Anne Bradstreet

             During the period of time when the role of women was that of a “helpmate”, and their most complicated job entailed simple household tasks, Anne Bradstreet broke these barriers and became the first published poet from the English colonies. The poet Anne Bradstreet wrote about her life and how her trials urged her to conduct self-inspections in an effort to attempt to subdue the material desires of this world. In Bradstreet’s poem “Upon the Burning of Our House,” Puritan ideals are reflected throughout. There are several traits one must possess in order to be considered Puritan. The idea of Divine Providence and Original Sin, believing that worldly pleasures are an unhealthy vanity, and possessing faith are just a few examples of Puritan ideology.
             To start off with, Divine Providence is the belief that God controls all things, that His will is evident in worldly events. Bradstreet visibly reflects this view. As Bradstreet’s house burns to the ground, she still “blest His name that gave and took” (line 14) believing that God truly owns everything, and that her time of ownership has come to an end. She also shows that she feels that God is just in his actions, that the things that were being destroyed were not hers to mourn. They were just gifts from God for him to give and take. This can be seen as an example of Puritan Typology, in which she is relating things that are happening to her with examples of things in the Bible. In this case I can actually quote from the book of Job, which Bradstreet is reflecting to. “The Lord gave, and the Lord hath taken away, blessed be the name of the Lord” (Job 1:21). She is comparing her position to that of Job who experienced much trial and tribulation, but yet managed to pra!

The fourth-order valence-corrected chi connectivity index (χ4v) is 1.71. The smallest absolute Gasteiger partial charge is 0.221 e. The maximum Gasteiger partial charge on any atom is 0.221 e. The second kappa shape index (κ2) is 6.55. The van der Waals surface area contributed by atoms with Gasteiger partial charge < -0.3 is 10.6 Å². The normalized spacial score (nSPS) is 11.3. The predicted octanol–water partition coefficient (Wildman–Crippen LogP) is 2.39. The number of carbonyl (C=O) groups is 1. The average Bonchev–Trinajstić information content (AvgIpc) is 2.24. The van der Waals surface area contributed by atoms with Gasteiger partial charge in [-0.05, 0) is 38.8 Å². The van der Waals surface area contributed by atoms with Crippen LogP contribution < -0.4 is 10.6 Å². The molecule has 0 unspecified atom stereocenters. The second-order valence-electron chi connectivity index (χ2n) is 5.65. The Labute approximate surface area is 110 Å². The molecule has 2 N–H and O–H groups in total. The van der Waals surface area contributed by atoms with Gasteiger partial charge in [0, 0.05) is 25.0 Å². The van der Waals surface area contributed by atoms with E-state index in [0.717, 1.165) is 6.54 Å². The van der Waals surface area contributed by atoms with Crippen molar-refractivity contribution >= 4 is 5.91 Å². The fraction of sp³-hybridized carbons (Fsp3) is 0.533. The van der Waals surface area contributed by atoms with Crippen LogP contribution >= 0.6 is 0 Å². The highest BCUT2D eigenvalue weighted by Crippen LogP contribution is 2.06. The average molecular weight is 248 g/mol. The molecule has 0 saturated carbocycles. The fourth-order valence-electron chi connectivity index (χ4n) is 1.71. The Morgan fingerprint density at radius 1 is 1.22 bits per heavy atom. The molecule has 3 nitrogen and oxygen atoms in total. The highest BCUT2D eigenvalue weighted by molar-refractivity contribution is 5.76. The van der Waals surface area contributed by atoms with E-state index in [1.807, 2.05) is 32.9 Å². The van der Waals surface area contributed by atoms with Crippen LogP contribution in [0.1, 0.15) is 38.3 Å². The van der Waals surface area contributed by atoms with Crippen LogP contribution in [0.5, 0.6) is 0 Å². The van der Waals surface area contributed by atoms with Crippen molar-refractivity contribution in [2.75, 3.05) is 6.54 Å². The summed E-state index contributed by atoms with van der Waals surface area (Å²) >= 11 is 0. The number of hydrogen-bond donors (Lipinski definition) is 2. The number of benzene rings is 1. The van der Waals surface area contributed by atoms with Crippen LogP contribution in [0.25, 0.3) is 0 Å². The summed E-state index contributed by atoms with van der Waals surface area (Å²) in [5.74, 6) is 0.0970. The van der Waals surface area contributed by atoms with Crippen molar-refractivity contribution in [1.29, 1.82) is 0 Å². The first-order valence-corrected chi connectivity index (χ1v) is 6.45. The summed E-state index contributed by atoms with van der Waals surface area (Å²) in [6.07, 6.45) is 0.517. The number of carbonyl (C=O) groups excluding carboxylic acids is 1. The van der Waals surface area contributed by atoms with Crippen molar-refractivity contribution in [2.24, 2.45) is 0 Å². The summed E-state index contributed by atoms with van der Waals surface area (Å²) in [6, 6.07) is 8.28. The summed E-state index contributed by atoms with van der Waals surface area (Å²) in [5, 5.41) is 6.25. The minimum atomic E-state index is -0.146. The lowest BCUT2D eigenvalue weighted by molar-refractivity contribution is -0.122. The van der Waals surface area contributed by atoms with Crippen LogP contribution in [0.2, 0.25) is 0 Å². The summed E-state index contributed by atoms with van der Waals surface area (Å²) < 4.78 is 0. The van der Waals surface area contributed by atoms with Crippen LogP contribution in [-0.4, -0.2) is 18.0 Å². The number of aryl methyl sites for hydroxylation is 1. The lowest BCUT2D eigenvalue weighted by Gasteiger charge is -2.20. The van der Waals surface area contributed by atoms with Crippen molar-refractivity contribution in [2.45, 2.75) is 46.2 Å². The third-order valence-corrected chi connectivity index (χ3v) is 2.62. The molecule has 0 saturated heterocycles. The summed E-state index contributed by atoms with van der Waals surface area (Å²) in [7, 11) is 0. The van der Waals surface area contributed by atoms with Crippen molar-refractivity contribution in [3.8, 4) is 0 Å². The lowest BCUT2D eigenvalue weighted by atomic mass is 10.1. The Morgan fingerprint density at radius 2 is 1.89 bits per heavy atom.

ise the Lord throughout his turmoil.
             This excellent example of Divine Providence can lead us right into the idea of Original Sin. Puritans believed in the idea that all are born into ...

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Anne Bradstreet . (1969, December 31). In Retrieved 07:52, February 28, 2017, from